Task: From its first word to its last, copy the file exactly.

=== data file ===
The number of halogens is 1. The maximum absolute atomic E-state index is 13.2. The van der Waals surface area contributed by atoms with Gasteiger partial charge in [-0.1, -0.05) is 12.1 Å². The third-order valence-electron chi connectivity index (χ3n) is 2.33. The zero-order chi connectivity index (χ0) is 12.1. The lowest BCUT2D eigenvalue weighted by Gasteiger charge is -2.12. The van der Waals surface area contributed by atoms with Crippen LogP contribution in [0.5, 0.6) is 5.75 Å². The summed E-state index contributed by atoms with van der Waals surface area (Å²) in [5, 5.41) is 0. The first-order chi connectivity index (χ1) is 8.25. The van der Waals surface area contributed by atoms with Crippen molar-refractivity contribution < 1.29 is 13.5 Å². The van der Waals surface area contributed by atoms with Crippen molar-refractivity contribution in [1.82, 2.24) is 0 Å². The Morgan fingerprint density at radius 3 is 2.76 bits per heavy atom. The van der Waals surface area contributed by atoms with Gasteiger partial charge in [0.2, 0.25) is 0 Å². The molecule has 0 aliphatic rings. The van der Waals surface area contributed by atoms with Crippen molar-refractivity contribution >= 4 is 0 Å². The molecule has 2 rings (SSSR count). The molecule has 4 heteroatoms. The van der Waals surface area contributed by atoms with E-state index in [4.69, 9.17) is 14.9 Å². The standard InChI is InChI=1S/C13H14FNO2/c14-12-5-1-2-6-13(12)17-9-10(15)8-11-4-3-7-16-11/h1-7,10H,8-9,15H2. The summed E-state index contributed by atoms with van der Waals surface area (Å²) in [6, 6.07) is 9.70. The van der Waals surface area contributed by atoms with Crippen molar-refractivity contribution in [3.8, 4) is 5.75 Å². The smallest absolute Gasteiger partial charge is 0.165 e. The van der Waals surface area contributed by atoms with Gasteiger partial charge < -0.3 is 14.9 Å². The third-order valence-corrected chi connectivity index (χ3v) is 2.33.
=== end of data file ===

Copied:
The number of halogens is 1. The maximum absolute atomic E-state index is 13.2. The van der Waals surface area contributed by atoms with Gasteiger partial charge in [-0.1, -0.05) is 12.1 Å². The third-order valence-electron chi connectivity index (χ3n) is 2.33. The zero-order chi connectivity index (χ0) is 12.1. The lowest BCUT2D eigenvalue weighted by Gasteiger charge is -2.12. The van der Waals surface area contributed by atoms with Crippen LogP contribution in [0.5, 0.6) is 5.75 Å². The summed E-state index contributed by atoms with van der Waals surface area (Å²) in [5, 5.41) is 0. The first-order chi connectivity index (χ1) is 8.25. The van der Waals surface area contributed by atoms with Crippen molar-refractivity contribution < 1.29 is 13.5 Å². The van der Waals surface area contributed by atoms with Crippen molar-refractivity contribution in [1.82, 2.24) is 0 Å². The Morgan fingerprint density at radius 3 is 2.76 bits per heavy atom. The van der Waals surface area contributed by atoms with Gasteiger partial charge in [0.2, 0.25) is 0 Å². The molecule has 0 aliphatic rings. The van der Waals surface area contributed by atoms with Crippen molar-refractivity contribution >= 4 is 0 Å². The molecule has 2 rings (SSSR count). The molecule has 4 heteroatoms. The van der Waals surface area contributed by atoms with E-state index in [4.69, 9.17) is 14.9 Å². The standard InChI is InChI=1S/C13H14FNO2/c14-12-5-1-2-6-13(12)17-9-10(15)8-11-4-3-7-16-11/h1-7,10H,8-9,15H2. The summed E-state index contributed by atoms with van der Waals surface area (Å²) in [6, 6.07) is 9.70. The van der Waals surface area contributed by atoms with Crippen molar-refractivity contribution in [3.8, 4) is 5.75 Å². The smallest absolute Gasteiger partial charge is 0.165 e. The van der Waals surface area contributed by atoms with Gasteiger partial charge < -0.3 is 14.9 Å². The third-order valence-corrected chi connectivity index (χ3v) is 2.33.